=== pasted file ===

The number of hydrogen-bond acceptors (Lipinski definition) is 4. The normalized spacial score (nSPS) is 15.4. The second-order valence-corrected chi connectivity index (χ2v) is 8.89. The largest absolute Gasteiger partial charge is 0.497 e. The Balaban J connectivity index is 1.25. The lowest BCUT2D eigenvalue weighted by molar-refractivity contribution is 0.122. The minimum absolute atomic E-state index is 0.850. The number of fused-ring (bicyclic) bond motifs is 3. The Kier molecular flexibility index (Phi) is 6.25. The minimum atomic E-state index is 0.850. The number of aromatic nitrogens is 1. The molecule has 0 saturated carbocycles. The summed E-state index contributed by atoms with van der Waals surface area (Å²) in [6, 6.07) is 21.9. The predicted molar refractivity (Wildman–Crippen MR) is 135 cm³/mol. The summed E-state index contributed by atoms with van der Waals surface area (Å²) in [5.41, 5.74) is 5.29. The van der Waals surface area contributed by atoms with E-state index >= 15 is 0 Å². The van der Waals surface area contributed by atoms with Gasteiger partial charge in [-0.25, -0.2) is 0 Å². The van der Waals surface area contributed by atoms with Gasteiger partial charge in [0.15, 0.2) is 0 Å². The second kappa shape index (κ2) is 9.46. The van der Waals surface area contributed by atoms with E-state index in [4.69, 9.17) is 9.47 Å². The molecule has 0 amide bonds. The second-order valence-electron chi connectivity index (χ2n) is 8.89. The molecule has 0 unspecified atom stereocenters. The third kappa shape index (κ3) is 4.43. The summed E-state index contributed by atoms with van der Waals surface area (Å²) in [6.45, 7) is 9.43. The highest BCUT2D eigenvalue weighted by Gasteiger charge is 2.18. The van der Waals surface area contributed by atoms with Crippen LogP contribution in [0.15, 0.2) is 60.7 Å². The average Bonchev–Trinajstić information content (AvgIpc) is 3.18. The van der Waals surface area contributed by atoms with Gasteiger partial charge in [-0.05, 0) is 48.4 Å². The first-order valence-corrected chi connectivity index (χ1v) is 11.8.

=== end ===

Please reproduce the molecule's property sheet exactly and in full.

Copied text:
The number of hydrogen-bond acceptors (Lipinski definition) is 4. The normalized spacial score (nSPS) is 15.4. The second-order valence-corrected chi connectivity index (χ2v) is 8.89. The largest absolute Gasteiger partial charge is 0.497 e. The Balaban J connectivity index is 1.25. The lowest BCUT2D eigenvalue weighted by molar-refractivity contribution is 0.122. The minimum absolute atomic E-state index is 0.850. The number of fused-ring (bicyclic) bond motifs is 3. The Kier molecular flexibility index (Phi) is 6.25. The minimum atomic E-state index is 0.850. The number of aromatic nitrogens is 1. The molecule has 0 saturated carbocycles. The summed E-state index contributed by atoms with van der Waals surface area (Å²) in [6, 6.07) is 21.9. The predicted molar refractivity (Wildman–Crippen MR) is 135 cm³/mol. The summed E-state index contributed by atoms with van der Waals surface area (Å²) in [5.41, 5.74) is 5.29. The van der Waals surface area contributed by atoms with E-state index >= 15 is 0 Å². The van der Waals surface area contributed by atoms with Gasteiger partial charge in [-0.25, -0.2) is 0 Å². The van der Waals surface area contributed by atoms with Gasteiger partial charge in [0.15, 0.2) is 0 Å². The second kappa shape index (κ2) is 9.46. The van der Waals surface area contributed by atoms with E-state index in [4.69, 9.17) is 9.47 Å². The molecule has 0 amide bonds. The second-order valence-electron chi connectivity index (χ2n) is 8.89. The molecule has 0 unspecified atom stereocenters. The third kappa shape index (κ3) is 4.43. The summed E-state index contributed by atoms with van der Waals surface area (Å²) in [6.45, 7) is 9.43. The highest BCUT2D eigenvalue weighted by Gasteiger charge is 2.18. The van der Waals surface area contributed by atoms with Crippen LogP contribution in [0.15, 0.2) is 60.7 Å². The average Bonchev–Trinajstić information content (AvgIpc) is 3.18. The van der Waals surface area contributed by atoms with Gasteiger partial charge in [-0.05, 0) is 48.4 Å². The first-order valence-corrected chi connectivity index (χ1v) is 11.8.